When N is deficient, root systems and plant growth are stunted and a pale green color can be observed in the leaves (Figure 1). Older leaves show "firing" and die, and the crop is often low in crude protein (Liu, Simonne, and Hochmuth 2012). Figure 1 illustrates two plants that started to grow on the same day. However, N was withheld from one plant to cause a nutrient deficiency during growth, while the other plant received complete nutrition (IPNI 2008).

Figure 1. Examples of healthy lettuce (left) and N-deficient lettuce (right).
Figure 1.  Examples of healthy lettuce (left) and N-deficient lettuce (right).
Credit: L. Santos

Most of the N used by crops is derived from synthetic N fertilizers, such as urea, the primary source of dry N fertilizer in the United States. Once applied to the soil, urea reacts with water and urease (produced by soil bacteria) to form ammonium carbonate (Figure 2). Then this reacts with hydrogen and forms NH4, carbon dioxide, and water. This process occurs within two or three days (faster under warm conditions). Then NH4 is converted to NO3 in a process called nitrification (Figure 3), when NH4 in the soil is oxidized by bacteria (Nitrosomas) to form NO3, which can be readily taken up by plants.

Figure 2. Chemical reactions that take place in soil to transform urea to ammonium.
Figure 2.  Chemical reactions that take place in soil to transform urea to ammonium.

If urea is applied on the surface and not incorporated (either by rain or tillage), N losses to the air (as ammonia) can approach 40% of the applied N (Vitosh 1990). The N fertilizer losses potentially include NH3 volatilization, leaching (downward movement of NO3 out of the root zone), denitrification (conversion of NO3 to N2), plant uptake, and removal in harvested plant biomass (Jones et al. 2007). In addition, if the urea is applied too close to the seed, the hydrolysis of urea can cause a rapid increase in pH, resulting in ammonia release that can damage seedlings. Moreover, if urea is applied as a band starter, the planter should be carefully checked to ensure placement is not closer than two inches beside and below the seed (Weiss et al. 2009).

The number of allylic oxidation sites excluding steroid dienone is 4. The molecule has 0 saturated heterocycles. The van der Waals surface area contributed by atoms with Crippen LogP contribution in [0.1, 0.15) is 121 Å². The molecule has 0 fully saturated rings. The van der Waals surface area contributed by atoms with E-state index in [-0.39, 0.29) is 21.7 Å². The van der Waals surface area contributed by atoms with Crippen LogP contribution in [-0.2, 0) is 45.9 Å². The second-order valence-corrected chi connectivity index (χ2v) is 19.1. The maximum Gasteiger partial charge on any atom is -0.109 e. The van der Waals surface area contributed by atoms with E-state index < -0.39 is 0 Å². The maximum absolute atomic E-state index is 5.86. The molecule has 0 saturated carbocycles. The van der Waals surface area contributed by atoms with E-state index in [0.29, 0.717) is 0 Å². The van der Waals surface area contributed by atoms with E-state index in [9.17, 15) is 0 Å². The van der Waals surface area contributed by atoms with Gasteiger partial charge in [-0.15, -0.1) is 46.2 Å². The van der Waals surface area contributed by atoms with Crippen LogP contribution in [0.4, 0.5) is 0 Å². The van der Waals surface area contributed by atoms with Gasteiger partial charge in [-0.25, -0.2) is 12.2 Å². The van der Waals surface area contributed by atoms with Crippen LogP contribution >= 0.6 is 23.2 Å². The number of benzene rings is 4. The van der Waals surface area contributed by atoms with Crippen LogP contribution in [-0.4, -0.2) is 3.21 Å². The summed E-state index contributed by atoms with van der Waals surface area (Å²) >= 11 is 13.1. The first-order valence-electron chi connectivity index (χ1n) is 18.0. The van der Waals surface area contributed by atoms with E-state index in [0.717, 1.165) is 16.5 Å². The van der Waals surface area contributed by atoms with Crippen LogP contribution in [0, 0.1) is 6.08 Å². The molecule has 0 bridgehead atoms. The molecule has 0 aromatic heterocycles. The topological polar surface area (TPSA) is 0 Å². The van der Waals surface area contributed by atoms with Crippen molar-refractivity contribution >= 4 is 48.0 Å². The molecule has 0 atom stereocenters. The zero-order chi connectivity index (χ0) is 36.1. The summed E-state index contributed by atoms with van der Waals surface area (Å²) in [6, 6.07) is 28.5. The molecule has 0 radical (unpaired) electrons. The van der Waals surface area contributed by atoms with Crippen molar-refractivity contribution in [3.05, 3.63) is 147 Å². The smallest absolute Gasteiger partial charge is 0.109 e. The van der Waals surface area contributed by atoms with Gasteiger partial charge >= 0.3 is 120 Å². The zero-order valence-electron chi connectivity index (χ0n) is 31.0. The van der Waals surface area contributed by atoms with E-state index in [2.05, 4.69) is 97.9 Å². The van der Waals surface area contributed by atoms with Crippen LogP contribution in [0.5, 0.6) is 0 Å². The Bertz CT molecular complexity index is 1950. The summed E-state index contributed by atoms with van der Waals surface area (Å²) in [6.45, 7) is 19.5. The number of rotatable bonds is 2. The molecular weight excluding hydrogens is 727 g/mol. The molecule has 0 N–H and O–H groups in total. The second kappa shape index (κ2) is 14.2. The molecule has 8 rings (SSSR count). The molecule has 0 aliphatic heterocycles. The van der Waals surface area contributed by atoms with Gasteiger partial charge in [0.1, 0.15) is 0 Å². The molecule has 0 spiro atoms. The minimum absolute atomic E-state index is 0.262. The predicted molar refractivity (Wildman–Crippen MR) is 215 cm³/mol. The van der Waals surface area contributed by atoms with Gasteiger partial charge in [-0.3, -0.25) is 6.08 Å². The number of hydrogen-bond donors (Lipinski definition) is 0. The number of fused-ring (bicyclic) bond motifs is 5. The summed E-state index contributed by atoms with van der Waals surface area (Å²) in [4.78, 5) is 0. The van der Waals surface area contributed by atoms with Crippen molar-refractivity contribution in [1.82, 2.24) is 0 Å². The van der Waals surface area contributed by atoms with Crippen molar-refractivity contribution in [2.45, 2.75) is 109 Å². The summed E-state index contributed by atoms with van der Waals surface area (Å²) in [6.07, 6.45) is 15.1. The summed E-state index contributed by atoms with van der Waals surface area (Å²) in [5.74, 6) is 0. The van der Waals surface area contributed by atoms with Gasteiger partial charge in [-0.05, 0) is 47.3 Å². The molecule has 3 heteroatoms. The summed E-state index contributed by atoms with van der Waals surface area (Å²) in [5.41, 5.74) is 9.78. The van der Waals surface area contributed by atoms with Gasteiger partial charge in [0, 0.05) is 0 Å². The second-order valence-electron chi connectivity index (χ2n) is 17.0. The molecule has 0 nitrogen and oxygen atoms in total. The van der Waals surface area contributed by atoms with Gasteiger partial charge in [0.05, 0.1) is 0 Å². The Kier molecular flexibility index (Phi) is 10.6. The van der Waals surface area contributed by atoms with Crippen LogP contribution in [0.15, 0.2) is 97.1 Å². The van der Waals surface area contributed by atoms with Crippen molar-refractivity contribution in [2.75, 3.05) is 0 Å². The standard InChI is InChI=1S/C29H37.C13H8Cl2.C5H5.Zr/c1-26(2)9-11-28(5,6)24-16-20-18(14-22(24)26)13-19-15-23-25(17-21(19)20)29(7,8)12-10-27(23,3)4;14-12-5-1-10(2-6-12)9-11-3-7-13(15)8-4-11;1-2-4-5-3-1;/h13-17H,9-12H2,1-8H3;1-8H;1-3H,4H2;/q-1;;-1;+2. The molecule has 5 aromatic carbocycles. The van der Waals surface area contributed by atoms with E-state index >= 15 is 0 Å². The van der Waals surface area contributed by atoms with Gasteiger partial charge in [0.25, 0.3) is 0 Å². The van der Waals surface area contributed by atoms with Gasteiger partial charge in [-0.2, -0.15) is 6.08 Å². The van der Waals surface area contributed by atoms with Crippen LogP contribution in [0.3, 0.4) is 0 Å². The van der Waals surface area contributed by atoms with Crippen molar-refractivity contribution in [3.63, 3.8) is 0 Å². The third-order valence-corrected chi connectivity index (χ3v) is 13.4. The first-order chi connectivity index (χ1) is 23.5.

Figure 3. Chemical reactions that take place in soil that convert ammonium to nitrate.
Figure 3.  Chemical reactions that take place in soil that convert ammonium to nitrate.

A good N fertilization management plan results in higher crop yields. The UF/IFAS Everglades Research and Education Center recommends a total N application of 60–90 lb N/acre for lettuce (Table 1). However, for an appropriate N intake, the grower should schedule these applications two times and use two application methods (Table 1). Plant tissue analysis is also an important tool to determine nutrient status. This technique permits diagnostic as well as suspected nutritional deficiency or toxicity (Hochmuth et al. 2004). In lettuce, the tissue analysis can be done at the 8-leaf age, using the oldest undamaged leaf (Santos et al. 2012). Table 2 shows the adequate and deficient ranges of N in lettuce.


Doerge, T. A., R. L. Roth, and B. R. Gardner. 1991. Nitrogen Fertilizer Management in Arizona. College of Agriculture Doc. 19102. University of Arizona.

Hochmuth, G., E. Hanlon, R. Nagata, G. Snyder, and T. Schueneman. 1994. Fertilization Recommendations for Crisphead Lettuce Grown on Organic Soils in Florida. SP153. Gainesville: University of Florida Institute of Food and Agricultural Sciences.

Hochmuth, G., D. Maynard, C. Vavrina, E. Hanlon, and E. Simonne. 2004. Plant Tissue Analysis and Interpretation for Vegetables Crops in Florida. HS964. Gainesville: University of Florida Institute of Food and Agricultural Sciences.

IPNI (International Plant Nutrition Institute). 2008. Crop Nutrient Deficiency.

Jones, C. A, R. T. Koenig, J. W. Ellsworth, B. D. Brown, and G. D. Jackson. 2007. Management of Urea Fertilizer to Minimize Volatilization. EB 173. Montana State University Extension Service.

Lindemann, W. C., and C. R. Glover. 2008. Nitrogen Fixation by Legumes. Cooperative Extension Service Guide A-129. New Mexico State University.

Table 1. 

Nitrogen fertilizer recommendations for crisphead and romaine lettuce grown on muck soils (Hochmuth et al. 1994).

Application time

Application method

N rate (lb N/ac)

At or prior to planting

Broadcast and disked in


3–5 weeks after planting



Table 2. 

Plant tissue N concentrations at the 8-leaf stage of lettuce (Santos et al. 2012).


Nitrogen status %


Adequate range



< 4.0


> 5.0


< 5.0


> 6.0


Publication #SL386

Release Date:October 7, 2019

Reviewed At:January 12, 2023

Related Experts

Odero, Dennis Calvin


University of Florida

Fact Sheet

About this Publication

This document is SL386, one of a series of the Department of Soil, Water, and Ecosystem Sciences, UF/IFAS Extension. Original publication date August 2013. Visit the EDIS website at for the currently supported version of this publication.

About the Authors

Alan L. Wright, associate professor, Department of Soil, Water, and Ecosystem Sciences, UF/IFAS Indian River Research and Education Center; and D. Calvin Odero, associate professor, Agronomy Department, UF/IFAS Everglades Research and Education Center; UF/IFAS Extension, Gainesville, FL 32611.


  • Alan Wright